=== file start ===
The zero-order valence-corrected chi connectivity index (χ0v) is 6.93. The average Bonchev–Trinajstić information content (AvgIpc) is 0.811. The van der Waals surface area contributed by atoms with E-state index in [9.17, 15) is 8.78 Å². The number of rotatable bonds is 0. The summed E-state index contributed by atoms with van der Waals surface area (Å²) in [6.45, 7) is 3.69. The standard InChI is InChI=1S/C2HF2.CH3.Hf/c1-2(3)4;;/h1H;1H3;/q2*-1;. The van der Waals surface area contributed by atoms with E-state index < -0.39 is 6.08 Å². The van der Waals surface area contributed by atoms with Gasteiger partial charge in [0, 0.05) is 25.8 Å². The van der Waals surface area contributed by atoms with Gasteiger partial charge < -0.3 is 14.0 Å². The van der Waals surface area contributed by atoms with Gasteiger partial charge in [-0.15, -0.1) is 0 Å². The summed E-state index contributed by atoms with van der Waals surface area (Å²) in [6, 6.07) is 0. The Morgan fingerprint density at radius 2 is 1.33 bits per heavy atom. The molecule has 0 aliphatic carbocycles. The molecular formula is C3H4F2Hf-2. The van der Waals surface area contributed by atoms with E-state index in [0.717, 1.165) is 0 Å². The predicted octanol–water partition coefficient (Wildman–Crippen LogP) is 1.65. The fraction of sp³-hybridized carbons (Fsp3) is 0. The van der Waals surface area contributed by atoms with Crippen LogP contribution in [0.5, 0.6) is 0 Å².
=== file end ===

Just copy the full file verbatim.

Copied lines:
The zero-order valence-corrected chi connectivity index (χ0v) is 6.93. The average Bonchev–Trinajstić information content (AvgIpc) is 0.811. The van der Waals surface area contributed by atoms with E-state index in [9.17, 15) is 8.78 Å². The number of rotatable bonds is 0. The summed E-state index contributed by atoms with van der Waals surface area (Å²) in [6.45, 7) is 3.69. The standard InChI is InChI=1S/C2HF2.CH3.Hf/c1-2(3)4;;/h1H;1H3;/q2*-1;. The van der Waals surface area contributed by atoms with E-state index < -0.39 is 6.08 Å². The van der Waals surface area contributed by atoms with Gasteiger partial charge in [0, 0.05) is 25.8 Å². The van der Waals surface area contributed by atoms with Gasteiger partial charge < -0.3 is 14.0 Å². The van der Waals surface area contributed by atoms with Gasteiger partial charge in [-0.15, -0.1) is 0 Å². The summed E-state index contributed by atoms with van der Waals surface area (Å²) in [6, 6.07) is 0. The Morgan fingerprint density at radius 2 is 1.33 bits per heavy atom. The molecule has 0 aliphatic carbocycles. The molecular formula is C3H4F2Hf-2. The van der Waals surface area contributed by atoms with E-state index in [0.717, 1.165) is 0 Å². The predicted octanol–water partition coefficient (Wildman–Crippen LogP) is 1.65. The fraction of sp³-hybridized carbons (Fsp3) is 0. The van der Waals surface area contributed by atoms with Crippen LogP contribution in [0.5, 0.6) is 0 Å².